Most likely your deal now moves out of the hands of the buyers’ table and into the depths of legal and accounting. The formal contract remains to be completed, and the timetable remains to be determined. You are in a much bigger hurry to get started than your new customer is.
What can you do? Here are some tactics:
- Learn to anticipate that this will happen; don’t let it take you by surprise. Understand that bureaucracies do not move at the speed of entrepreneurs.
- Create and implement a carefully crafted plan for that period of time we call “sewing the mouth shut”—the time between when the whale says “yes” and you receive payment for your first invoice.
- In that plan, stipulate what steps people on your team will take with people on the whale’s team in anticipation of getting started. Most important:
1. Schedule—work with the whale’s team to set get-acquainted meetings, site visits, information exchange, fact-finding, etc.
2. Invoice—your proposal should have included some preliminary work that can be done while the contracts are processing. Make this whale a customer at your earliest opportunity.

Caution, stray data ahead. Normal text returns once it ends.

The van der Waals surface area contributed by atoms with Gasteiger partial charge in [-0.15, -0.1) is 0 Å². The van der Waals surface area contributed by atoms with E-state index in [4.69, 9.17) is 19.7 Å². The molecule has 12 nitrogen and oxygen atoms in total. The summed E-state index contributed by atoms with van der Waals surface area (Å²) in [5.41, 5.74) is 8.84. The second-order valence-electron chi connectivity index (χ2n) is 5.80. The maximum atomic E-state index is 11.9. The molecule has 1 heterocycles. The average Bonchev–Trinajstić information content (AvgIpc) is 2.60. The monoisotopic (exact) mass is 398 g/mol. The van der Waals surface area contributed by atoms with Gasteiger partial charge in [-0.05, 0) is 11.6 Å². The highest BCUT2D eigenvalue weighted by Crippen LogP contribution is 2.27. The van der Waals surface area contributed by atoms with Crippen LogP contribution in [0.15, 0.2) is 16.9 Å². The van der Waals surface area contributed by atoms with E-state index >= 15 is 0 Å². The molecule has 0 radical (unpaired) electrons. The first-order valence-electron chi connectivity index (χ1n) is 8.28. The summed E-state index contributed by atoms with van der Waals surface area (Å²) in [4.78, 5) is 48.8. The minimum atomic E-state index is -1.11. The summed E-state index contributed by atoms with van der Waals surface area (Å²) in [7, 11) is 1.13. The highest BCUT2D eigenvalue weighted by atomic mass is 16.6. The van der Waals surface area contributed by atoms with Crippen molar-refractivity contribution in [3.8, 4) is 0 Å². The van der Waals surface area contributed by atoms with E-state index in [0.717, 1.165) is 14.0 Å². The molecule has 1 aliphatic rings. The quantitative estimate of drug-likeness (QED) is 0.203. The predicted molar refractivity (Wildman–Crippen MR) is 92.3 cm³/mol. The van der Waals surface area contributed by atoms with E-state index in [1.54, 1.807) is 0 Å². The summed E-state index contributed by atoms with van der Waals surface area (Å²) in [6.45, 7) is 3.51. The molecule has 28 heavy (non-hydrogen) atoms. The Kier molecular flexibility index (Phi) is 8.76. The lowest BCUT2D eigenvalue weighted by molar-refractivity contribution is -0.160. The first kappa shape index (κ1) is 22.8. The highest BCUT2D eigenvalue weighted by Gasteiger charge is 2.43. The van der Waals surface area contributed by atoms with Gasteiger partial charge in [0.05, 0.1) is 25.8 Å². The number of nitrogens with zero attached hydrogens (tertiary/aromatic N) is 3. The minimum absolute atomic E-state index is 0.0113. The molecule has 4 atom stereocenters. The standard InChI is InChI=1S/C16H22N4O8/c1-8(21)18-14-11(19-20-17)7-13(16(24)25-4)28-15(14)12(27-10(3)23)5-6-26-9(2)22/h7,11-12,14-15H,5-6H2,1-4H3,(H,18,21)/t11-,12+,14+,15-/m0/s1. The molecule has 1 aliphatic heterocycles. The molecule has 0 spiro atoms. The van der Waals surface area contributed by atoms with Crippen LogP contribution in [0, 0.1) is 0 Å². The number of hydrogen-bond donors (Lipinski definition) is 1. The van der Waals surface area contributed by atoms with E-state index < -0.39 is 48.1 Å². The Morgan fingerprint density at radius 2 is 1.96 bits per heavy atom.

3. Visibility—have a system of simple reports to several of your new customer’s end users to keep them apprised of how you are preparing to fulfill your contract with them.
- Keep your account manager in close contact with his or her counterpart, and take action promptly if there is any lack of expected action.
Through some tough experiences, I’ve learned how important it is for the seller to own the ramp-up process. My team would be trying to schedule key events and activities with little success. We would be frustrated that the new customer was holding things up. But of course the whale always thinks that YOU are holding things up, which is why you need to manage the deal especially after you’ve sold it!
Have you had a deal that faded away after it was sold? I’d love to hear about it.